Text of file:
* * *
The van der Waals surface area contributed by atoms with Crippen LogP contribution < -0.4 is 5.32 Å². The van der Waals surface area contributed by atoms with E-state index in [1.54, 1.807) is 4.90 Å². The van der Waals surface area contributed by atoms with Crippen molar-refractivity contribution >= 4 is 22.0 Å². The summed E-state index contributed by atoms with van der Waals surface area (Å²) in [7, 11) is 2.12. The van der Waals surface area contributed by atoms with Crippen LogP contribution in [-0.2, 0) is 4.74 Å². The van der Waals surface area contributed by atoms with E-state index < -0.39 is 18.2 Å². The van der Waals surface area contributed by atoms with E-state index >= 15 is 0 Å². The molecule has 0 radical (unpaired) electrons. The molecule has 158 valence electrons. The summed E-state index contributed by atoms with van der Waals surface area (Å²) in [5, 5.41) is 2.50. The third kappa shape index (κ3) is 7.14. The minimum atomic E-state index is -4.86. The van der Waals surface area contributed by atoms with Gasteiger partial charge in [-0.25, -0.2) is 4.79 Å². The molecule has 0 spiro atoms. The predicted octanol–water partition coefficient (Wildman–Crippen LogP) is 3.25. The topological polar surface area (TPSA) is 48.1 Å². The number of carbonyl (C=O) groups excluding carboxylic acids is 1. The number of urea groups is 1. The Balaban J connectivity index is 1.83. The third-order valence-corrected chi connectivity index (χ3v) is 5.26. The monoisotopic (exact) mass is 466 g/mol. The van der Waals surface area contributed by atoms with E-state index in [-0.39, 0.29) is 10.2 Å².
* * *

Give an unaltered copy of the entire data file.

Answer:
The van der Waals surface area contributed by atoms with Crippen LogP contribution < -0.4 is 5.32 Å². The van der Waals surface area contributed by atoms with E-state index in [1.54, 1.807) is 4.90 Å². The van der Waals surface area contributed by atoms with Crippen molar-refractivity contribution >= 4 is 22.0 Å². The summed E-state index contributed by atoms with van der Waals surface area (Å²) in [7, 11) is 2.12. The van der Waals surface area contributed by atoms with Crippen LogP contribution in [-0.2, 0) is 4.74 Å². The van der Waals surface area contributed by atoms with E-state index < -0.39 is 18.2 Å². The van der Waals surface area contributed by atoms with E-state index >= 15 is 0 Å². The molecule has 0 radical (unpaired) electrons. The molecule has 158 valence electrons. The summed E-state index contributed by atoms with van der Waals surface area (Å²) in [5, 5.41) is 2.50. The third kappa shape index (κ3) is 7.14. The minimum atomic E-state index is -4.86. The van der Waals surface area contributed by atoms with Gasteiger partial charge in [-0.25, -0.2) is 4.79 Å². The molecule has 0 spiro atoms. The predicted octanol–water partition coefficient (Wildman–Crippen LogP) is 3.25. The topological polar surface area (TPSA) is 48.1 Å². The number of carbonyl (C=O) groups excluding carboxylic acids is 1. The number of urea groups is 1. The Balaban J connectivity index is 1.83. The third-order valence-corrected chi connectivity index (χ3v) is 5.26. The monoisotopic (exact) mass is 466 g/mol. The van der Waals surface area contributed by atoms with E-state index in [-0.39, 0.29) is 10.2 Å².